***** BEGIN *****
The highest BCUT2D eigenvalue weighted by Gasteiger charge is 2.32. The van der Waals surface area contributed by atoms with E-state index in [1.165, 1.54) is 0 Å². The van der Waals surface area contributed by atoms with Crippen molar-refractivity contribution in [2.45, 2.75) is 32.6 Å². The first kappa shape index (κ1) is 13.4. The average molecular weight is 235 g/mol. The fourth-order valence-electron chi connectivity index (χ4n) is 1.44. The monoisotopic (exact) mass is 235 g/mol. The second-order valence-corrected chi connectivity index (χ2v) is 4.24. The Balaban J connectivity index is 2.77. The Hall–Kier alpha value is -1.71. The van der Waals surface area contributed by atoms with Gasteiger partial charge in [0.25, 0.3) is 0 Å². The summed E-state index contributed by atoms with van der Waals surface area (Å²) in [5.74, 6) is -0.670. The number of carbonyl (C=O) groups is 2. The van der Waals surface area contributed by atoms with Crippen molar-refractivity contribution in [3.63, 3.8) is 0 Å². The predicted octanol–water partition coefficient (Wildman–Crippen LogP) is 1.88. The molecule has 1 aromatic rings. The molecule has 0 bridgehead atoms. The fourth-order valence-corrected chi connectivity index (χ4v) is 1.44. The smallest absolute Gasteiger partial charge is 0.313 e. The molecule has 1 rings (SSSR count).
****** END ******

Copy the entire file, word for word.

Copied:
The highest BCUT2D eigenvalue weighted by Gasteiger charge is 2.32. The van der Waals surface area contributed by atoms with E-state index in [1.165, 1.54) is 0 Å². The van der Waals surface area contributed by atoms with Crippen molar-refractivity contribution in [2.45, 2.75) is 32.6 Å². The first kappa shape index (κ1) is 13.4. The average molecular weight is 235 g/mol. The fourth-order valence-electron chi connectivity index (χ4n) is 1.44. The monoisotopic (exact) mass is 235 g/mol. The second-order valence-corrected chi connectivity index (χ2v) is 4.24. The Balaban J connectivity index is 2.77. The Hall–Kier alpha value is -1.71. The van der Waals surface area contributed by atoms with Gasteiger partial charge in [0.25, 0.3) is 0 Å². The summed E-state index contributed by atoms with van der Waals surface area (Å²) in [5.74, 6) is -0.670. The number of carbonyl (C=O) groups is 2. The van der Waals surface area contributed by atoms with Crippen molar-refractivity contribution in [3.63, 3.8) is 0 Å². The predicted octanol–water partition coefficient (Wildman–Crippen LogP) is 1.88. The molecule has 1 aromatic rings. The molecule has 0 bridgehead atoms. The fourth-order valence-corrected chi connectivity index (χ4v) is 1.44. The smallest absolute Gasteiger partial charge is 0.313 e. The molecule has 1 rings (SSSR count).